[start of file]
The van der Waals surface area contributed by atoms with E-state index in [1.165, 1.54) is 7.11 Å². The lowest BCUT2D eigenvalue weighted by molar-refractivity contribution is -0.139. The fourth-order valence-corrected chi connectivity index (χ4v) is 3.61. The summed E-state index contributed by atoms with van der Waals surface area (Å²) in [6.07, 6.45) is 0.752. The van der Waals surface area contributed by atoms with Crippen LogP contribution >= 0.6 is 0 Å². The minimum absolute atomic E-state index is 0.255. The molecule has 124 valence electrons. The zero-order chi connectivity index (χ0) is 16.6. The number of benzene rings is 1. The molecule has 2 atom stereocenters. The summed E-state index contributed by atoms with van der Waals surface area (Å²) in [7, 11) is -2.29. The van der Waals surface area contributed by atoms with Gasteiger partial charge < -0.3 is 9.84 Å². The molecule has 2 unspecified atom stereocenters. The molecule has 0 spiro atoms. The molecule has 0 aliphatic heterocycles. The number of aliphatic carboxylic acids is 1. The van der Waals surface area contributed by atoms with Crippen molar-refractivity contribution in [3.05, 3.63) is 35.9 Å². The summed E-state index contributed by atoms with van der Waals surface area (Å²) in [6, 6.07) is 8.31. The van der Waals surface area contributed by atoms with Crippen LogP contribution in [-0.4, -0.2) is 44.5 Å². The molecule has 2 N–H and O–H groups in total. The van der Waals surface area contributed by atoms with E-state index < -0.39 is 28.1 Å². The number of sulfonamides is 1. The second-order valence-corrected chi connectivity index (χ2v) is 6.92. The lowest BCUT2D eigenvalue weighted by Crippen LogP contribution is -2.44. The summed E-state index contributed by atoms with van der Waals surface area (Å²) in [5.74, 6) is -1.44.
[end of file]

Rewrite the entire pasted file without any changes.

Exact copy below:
The van der Waals surface area contributed by atoms with E-state index in [1.165, 1.54) is 7.11 Å². The lowest BCUT2D eigenvalue weighted by molar-refractivity contribution is -0.139. The fourth-order valence-corrected chi connectivity index (χ4v) is 3.61. The summed E-state index contributed by atoms with van der Waals surface area (Å²) in [6.07, 6.45) is 0.752. The van der Waals surface area contributed by atoms with Crippen LogP contribution >= 0.6 is 0 Å². The minimum absolute atomic E-state index is 0.255. The molecule has 124 valence electrons. The zero-order chi connectivity index (χ0) is 16.6. The number of benzene rings is 1. The molecule has 2 atom stereocenters. The summed E-state index contributed by atoms with van der Waals surface area (Å²) in [7, 11) is -2.29. The van der Waals surface area contributed by atoms with Gasteiger partial charge < -0.3 is 9.84 Å². The molecule has 2 unspecified atom stereocenters. The molecule has 0 spiro atoms. The molecule has 0 aliphatic heterocycles. The number of aliphatic carboxylic acids is 1. The van der Waals surface area contributed by atoms with Crippen molar-refractivity contribution in [3.05, 3.63) is 35.9 Å². The summed E-state index contributed by atoms with van der Waals surface area (Å²) in [6, 6.07) is 8.31. The van der Waals surface area contributed by atoms with Crippen LogP contribution in [-0.4, -0.2) is 44.5 Å². The molecule has 2 N–H and O–H groups in total. The van der Waals surface area contributed by atoms with E-state index < -0.39 is 28.1 Å². The number of sulfonamides is 1. The second-order valence-corrected chi connectivity index (χ2v) is 6.92. The lowest BCUT2D eigenvalue weighted by Crippen LogP contribution is -2.44. The summed E-state index contributed by atoms with van der Waals surface area (Å²) in [5.74, 6) is -1.44.